Knight also held workshops for management to challenge traditional thinking — which often means levying “do this or else” mandates. We started by having 24 leaders identify the best and worst leaders in their own experiences. We posted the best leader qualities and continuously referred to them during the workshop.
We then asked the leaders how much time they spent performing leadership duties versus technical and administrative duties. Most recognized they were working a level or two below what they were titled. To tie it all together, we highlighted how very few of the best leader qualities had anything to do with knowledge and administration.
We continued engaging them in examples of how each tier or silo in a company blames the other — again, largely based on negative assumptions. When we did this exercise, I saw light bulbs go off as leaders realized they were in full control of changing these assumptions and stopping the associated behaviors.
We did more interactive sections on trust, high expectations, and adult-to-adult communication. By the end, they were excited to do things differently. Immersion in these settings helps adjust behavior immediately by providing a better way of seeing and interacting with people.
2. Accept that most of your team is comprised of adults who want to succeed. Rather than approach performance or behavior problems in a disciplinary way, adopt a problem-solving approach. Coach employees to understand the root causes of a problem and how it affects the company, then empower them to work out solutions on their own. Beyond this, try to gather your employee’s perspective and, armed with that knowledge, restate (or reset) your expectations.
For example, I once managed an individual who did first-line leader training for a billion-dollar aerospace company. He was so popular that the company recognized him as the employee of the year and sent him and his spouse to Hawaii for a week. When I stepped in as his manager, I soon learned that he was doing more entertaining than actual training. What’s more, he was spending all his time on the phone talking with new supervisors, rather than redirecting them to the appropriate managers.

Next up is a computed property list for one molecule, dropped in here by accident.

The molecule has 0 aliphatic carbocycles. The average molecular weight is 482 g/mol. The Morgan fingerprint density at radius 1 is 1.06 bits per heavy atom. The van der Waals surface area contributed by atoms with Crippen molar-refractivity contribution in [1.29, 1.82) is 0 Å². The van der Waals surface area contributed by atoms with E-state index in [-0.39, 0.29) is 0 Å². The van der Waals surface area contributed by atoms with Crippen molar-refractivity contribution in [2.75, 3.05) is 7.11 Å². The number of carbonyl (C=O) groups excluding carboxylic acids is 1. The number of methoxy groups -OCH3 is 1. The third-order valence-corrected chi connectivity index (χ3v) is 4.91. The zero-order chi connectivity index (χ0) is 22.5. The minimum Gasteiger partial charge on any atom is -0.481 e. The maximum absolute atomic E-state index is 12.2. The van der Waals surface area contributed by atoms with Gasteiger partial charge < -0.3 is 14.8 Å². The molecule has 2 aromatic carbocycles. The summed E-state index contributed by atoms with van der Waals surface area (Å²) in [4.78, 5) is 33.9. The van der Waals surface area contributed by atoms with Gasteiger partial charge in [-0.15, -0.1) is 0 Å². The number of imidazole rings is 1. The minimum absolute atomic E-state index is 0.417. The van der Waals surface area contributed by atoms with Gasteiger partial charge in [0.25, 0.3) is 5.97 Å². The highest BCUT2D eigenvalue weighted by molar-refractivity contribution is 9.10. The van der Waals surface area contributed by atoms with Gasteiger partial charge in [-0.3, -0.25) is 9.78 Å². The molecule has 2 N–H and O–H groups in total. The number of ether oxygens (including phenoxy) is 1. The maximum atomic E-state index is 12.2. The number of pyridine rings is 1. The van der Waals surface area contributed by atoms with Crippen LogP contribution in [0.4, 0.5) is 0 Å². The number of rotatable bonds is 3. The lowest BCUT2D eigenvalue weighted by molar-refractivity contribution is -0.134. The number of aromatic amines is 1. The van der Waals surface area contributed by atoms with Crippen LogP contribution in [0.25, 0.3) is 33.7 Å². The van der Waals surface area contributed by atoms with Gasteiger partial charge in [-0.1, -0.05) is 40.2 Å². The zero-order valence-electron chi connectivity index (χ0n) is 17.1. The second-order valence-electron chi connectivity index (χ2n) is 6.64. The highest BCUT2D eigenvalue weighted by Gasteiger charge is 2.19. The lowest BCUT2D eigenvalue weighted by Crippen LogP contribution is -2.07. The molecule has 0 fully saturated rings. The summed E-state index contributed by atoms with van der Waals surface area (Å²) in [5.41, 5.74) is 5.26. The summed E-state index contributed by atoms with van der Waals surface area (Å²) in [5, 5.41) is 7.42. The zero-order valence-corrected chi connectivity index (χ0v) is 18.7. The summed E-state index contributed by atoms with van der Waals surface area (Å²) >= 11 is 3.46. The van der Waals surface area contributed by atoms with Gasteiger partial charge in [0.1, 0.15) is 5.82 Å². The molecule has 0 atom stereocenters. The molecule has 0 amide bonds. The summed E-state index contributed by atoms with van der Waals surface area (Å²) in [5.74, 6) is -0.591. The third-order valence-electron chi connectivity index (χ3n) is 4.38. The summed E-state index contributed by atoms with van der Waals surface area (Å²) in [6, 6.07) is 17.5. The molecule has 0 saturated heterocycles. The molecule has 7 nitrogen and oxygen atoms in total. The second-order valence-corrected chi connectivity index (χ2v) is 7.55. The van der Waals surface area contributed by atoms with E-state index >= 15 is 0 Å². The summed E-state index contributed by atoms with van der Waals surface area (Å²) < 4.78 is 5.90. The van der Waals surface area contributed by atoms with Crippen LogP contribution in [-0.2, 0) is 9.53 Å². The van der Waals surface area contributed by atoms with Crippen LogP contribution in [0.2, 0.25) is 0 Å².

During our first conversation, I tried to understand why he didn’t stick to the learning objectives and asked him to stop being the middleman between supervisors and managers. He quickly committed to making the needed changes … but nothing changed. During our second conversation, he simply kept smiling, promising he’d do better. So I asked him to leave for the day and think about whether he wanted this job. And if he did, he needed to come back with specific action steps to correct his behavior.
He was shocked. But upon return, he made immediate changes that aligned with the commitments we discussed. Years later, after we’d both left the company, he told people that this experience had probably saved him from skating his way through life. Most performance problems get solved by simply having an adult-to-adult problem-solving conversation rather than writing people up as part of progressive discipline.
3. Evaluate your HR policies. Most likely, your human resources policies are extensively detailed with massive lists of “thou shalt not” rules that were created based on advice from attorneys. Lengthy documents like these might be considered comprehensive, but they’re not necessarily helpful or productive.
To illustrate, let’s consider a policy in which employees need to work the day before and the day after a holiday in order to get paid for said holiday. Why was this policy created? Likely because a few employees took advantage of the days surrounding the holiday to create a longer weekend for themselves.
We don’t have policies like this — and never will — because if there’s a problem with one or two people, it should be discussed directly with those people. For 30 years, we’ve operated in many states (including California) with a simple standard of conduct and the problem-solving approaches described above.
Knight had a similar issue with its HR policies, so senior management worked with HR to transform the rule book into a much shorter guidebook based on positive assumptions. As far as results go, Knight’s turnover of drivers is the lowest in the industry, and these approaches have substantially reduced safety costs by Knight’s own admission.
When HR works with a less lengthy document that uses a respectful tone (rather than condescending legalese), team members can more effectively address problems and improve company culture and performance.
There’s no need for a comprehensive manual of legal terms, either. If a problem has serious legal implications, companies usually consult their in-house or retained outside counsel. Even then, legal doesn’t make the final decision — it simply evaluates risk. HPWP companies are not run by the legal profession; decision makers consider risk but also look at the impact on the people and the culture.
To be fair, negativity (and those giant policy books) are born from bad experiences. But don’t punish your decent employees because of a few bad seeds. When trust permeates a culture, people perform better, stay longer, and enable a company to push ahead of its competition. Rather than proving the 5% right, what can you do to propel your 95% to greatness?